What were a couple of the biggest surprises for you in the results from this survey? Maybe a topic where you were part of the minority when you thought everyone felt the same way? Or the opposite?
There were 3 key results, firstly that 81% of illustrators work from home (which can lead to too much alone time and mental health problems). Secondly, it’s that 69% of respondents didn’t think they earn enough to live sustainably, and finally 79% feel they have anxieties or confidence issues that affect their careers. The last one there I was very surprised at, but of course we don’t talk about mental health enough, and it’s difficult to admit (on social media for example) that you’re struggling with work or with your own mental health. I think this has enlightened a few people, especially those related to the illustration industry, that this is an issue to look at and aim to help people in the long run.
Being your own boss in a one-person operation is “the dream” but it can also be quite isolating. Why do you think it’s so important for illustrators to unify and create their own communities instead of just “going it alone”?
I think it’s just human nature. We do better in teams, or gangs, or families, or collectives. We can all be our own boss, but we still need support, or even just companionship; someone who understands your daily work life and can be there through the ups and downs. Illustration is a pretty broad industry, and freelance illustrators come in all shapes and sizes, and most importantly… ages. When I started out I learned a lot from talking to peers who had ‘been there’ and now after 10-15 years experience myself, I’m happy to talk to new illustrators and share my experiences. So we’re all bosses, supporting each other. I also think it’s important to have a lot of communities, but we can’t all unite in one; you need local communities that can meet for coffee. You need communities working in the same industries to share advice. You can have communities based around the media you create with and communities with the same mindsets or personalities.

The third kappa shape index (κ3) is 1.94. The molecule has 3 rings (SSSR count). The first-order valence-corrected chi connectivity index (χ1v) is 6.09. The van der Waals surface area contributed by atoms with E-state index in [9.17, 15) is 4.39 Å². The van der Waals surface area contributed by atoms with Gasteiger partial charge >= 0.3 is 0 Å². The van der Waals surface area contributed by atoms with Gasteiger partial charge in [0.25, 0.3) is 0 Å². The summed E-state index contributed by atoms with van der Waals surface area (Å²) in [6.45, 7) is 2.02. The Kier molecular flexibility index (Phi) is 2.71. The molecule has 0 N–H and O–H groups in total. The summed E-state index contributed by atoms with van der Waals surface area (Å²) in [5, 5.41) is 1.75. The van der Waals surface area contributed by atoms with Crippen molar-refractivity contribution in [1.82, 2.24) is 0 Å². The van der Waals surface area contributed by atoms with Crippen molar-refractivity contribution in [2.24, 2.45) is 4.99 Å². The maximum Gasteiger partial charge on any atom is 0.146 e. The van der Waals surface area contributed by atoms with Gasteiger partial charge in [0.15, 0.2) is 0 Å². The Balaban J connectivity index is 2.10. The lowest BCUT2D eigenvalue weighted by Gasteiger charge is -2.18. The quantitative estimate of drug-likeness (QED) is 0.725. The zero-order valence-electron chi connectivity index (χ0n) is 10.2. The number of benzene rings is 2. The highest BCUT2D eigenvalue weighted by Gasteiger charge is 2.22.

Are a lot of your friends and the people you surround yourself with illustrators or visual artists? If so, what are the kinds of casual conversations you’ll have about your craft?
Yes! I studied animation in college (in the late 90s) and people I knew then have gone on to animation, film and illustration, but in the past decade (mostly via social media but also locally in the real world) I’ve come to know so many illustrators, and kindred spirits perhaps. Casual conversations (which pretty much always start with the question “what have you been working on dude?”) can be anything from awesome clients to late-paying, tight deadline, tightrope-walking times, throwing ideas around, discussing new tech (the eternal “shall I get an iPad Pro?” question). But if I’m honest, most of the conversations I have aren’t about illustration. Illustrators love music and films; there are a lot of cyclists, foodies, coffee-heads and pet-owners. Ok, so having written this, I just realised something: I don’t have enough casual conversations with illustrators about building a sustainable career or mental-health, as we touched on before. This is a change to be made.